The god of small things - and a criticism of Bollywood
Publié le 17 Janvier 2008
Of Arundhati Roy’s very personal novel, no doubt much has been said. In the edition that I have, reviews have been put on the first pages, celebrating its magic, its mystery, its powerful rhythm, its innovative structure. Well, I must say I was slow at accepting all this as true . But I couldn’t escape the vivid lavish texture. Story? I asked. But style, Sure. While I was reading the novel, I kept marvelling at some of the “tour de force” crafted by the young authoress (when I say young, it’s because the novel is her first, and so far only one). I relished in her language, an amazingly versatile tool under her pen, that is almost like a living organism, a glowing dough that she can knead into all the stupendous shapes you can (or can’t, in fact) imagine. For example she evokes (Virginia Woolf like) the goings-on in a twin’s childish (and sometimes not so childish) mind, and how it reacts to the grown-up rules, the adults’ reductionism of a world they have trapped for their own interests. For me that is the book’s great merit. The world that is created, with its assonances, its quirkiness, its sheer poetry, its humour, its flashes of beauty and its colourful, odourful, or tactile impressionism: wow, it leaves you breathless and gaping.
But in fact, it was almost too much. Style had taken over. I kept saying: okay, this lurid, weird, stunning style is something; but where is it taking me? Why do all the names sound the same? What is this story about? I had trouble balancing the versatility of the style effects and the contorted storyline, which sometimes looked like a boring digression. I told myself: patience, this is somebody’s first novel. And I persevered, and the end did bring together a good many of the strands. But until the end I believed the book was a strange creation, a monstrously beautiful monument of introspection and experimentation. It lacked in purpose what it displayed in creativity.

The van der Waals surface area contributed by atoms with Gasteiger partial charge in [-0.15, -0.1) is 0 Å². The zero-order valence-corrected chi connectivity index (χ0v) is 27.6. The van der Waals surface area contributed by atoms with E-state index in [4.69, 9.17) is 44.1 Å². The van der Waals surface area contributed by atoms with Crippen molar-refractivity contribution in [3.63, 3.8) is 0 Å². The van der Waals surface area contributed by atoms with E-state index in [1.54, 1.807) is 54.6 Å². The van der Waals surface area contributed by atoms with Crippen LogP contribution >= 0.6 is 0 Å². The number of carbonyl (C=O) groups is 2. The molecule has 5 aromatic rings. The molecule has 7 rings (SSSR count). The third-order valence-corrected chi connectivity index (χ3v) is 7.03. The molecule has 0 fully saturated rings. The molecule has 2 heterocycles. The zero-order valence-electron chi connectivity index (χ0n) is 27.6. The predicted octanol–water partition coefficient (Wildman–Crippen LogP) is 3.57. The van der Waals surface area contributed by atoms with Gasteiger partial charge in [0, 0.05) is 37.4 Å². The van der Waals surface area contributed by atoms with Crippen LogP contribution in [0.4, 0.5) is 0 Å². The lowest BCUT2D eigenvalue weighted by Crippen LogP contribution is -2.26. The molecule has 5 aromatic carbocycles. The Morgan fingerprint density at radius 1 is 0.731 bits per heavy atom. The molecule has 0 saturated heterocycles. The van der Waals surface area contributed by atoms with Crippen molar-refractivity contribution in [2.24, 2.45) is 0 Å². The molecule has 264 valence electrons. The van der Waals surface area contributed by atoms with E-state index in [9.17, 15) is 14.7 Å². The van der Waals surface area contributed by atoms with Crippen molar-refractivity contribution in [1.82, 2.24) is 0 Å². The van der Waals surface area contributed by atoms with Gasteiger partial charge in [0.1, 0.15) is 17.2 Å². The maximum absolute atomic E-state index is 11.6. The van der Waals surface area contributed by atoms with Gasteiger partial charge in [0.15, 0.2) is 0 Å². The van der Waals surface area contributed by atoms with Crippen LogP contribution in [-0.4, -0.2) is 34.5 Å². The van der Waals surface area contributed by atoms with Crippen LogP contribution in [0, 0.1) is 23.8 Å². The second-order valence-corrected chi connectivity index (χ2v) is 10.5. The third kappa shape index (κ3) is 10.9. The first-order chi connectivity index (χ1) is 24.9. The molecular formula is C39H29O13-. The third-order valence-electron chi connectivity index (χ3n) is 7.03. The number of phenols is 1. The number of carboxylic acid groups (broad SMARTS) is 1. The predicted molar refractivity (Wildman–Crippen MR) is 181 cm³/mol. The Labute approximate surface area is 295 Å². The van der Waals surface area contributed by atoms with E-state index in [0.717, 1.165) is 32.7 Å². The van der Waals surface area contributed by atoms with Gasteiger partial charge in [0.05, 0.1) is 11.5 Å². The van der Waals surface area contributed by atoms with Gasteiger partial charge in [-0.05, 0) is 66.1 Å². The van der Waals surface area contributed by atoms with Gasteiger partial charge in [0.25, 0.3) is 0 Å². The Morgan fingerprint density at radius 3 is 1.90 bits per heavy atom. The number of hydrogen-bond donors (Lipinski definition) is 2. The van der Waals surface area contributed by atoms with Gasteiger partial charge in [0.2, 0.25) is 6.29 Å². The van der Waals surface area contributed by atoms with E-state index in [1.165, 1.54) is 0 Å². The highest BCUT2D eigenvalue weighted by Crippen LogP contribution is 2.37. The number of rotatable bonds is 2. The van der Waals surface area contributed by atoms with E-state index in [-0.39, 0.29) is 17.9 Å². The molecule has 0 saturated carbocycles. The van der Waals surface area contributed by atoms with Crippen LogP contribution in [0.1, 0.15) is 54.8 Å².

It’s only now that I have the whole picture in mind that I can assess its worth. It’s the ending that gives it its purpose. You need to sort of turn the volume around and look at it from the end. Now I can add to its smells, tastes and echoes the profound meaning that erupts at the end. The very physical presence of bodies, either loved or maimed, which fill the end of the story, their absolute price and unfathomable sensitivity, this is something which the skin can’t forget, which fills the imagination with a burn, or a weight one remembers intensely. And because the tragedy then becomes a social and political statement, as much as a poetic and intellectual one, the writer’s mission is justified. Thanks to her idiosyncratic language (and not in spite of it), she has said things which all of us can hear: the lush world of free childhood exists in all beings, and must be nourished and explored, and understood, by the educational institutions. The religious notion that all men are brothers, that we all have one loving Father who created us all equal, all filled with the infinite powers of love and responsibility, of compassion and dignity, of intelligence and self-respect, that no man is deprived of these, potentially, if society educates him towards this humanity: all systems which categorise men in a higher or a lower rank are an insult to that God’s power and gentleness.
Decreeing human beings as “untouchable”, “impure”, “dirty”, and such like alienating notions, are nothing but man’s revenge on that gentle God. They are the evidence that man is limited (and sinful?), in spite of the divine seed within him. The God of small things demonstrates that without a well directed historical and social environment, the worst violence can monstrously maim and insult God’s creation. The book is an attempt at exploring the teeming proliferation of meaning and beauty, hidden in the human body and mind, along with a demonstration of the power of prejudice and deformity coming from limitation and alienation. Lack of understanding of God’s purpose in his Creation crushes bones and stamps nailed boots in defenceless groins. If we can’t see that the God who created the Universe is first the God who created the smelly and armless beggar, if we think that the God who engineered the marvels which physics and biology describe (or whose mystery is there “behind” and beyond them), doesn’t also love passionately the sneering aristocrat, we are creating our own God, a God of big things, of order, of hierarchy, a moral God that rewards and punishes.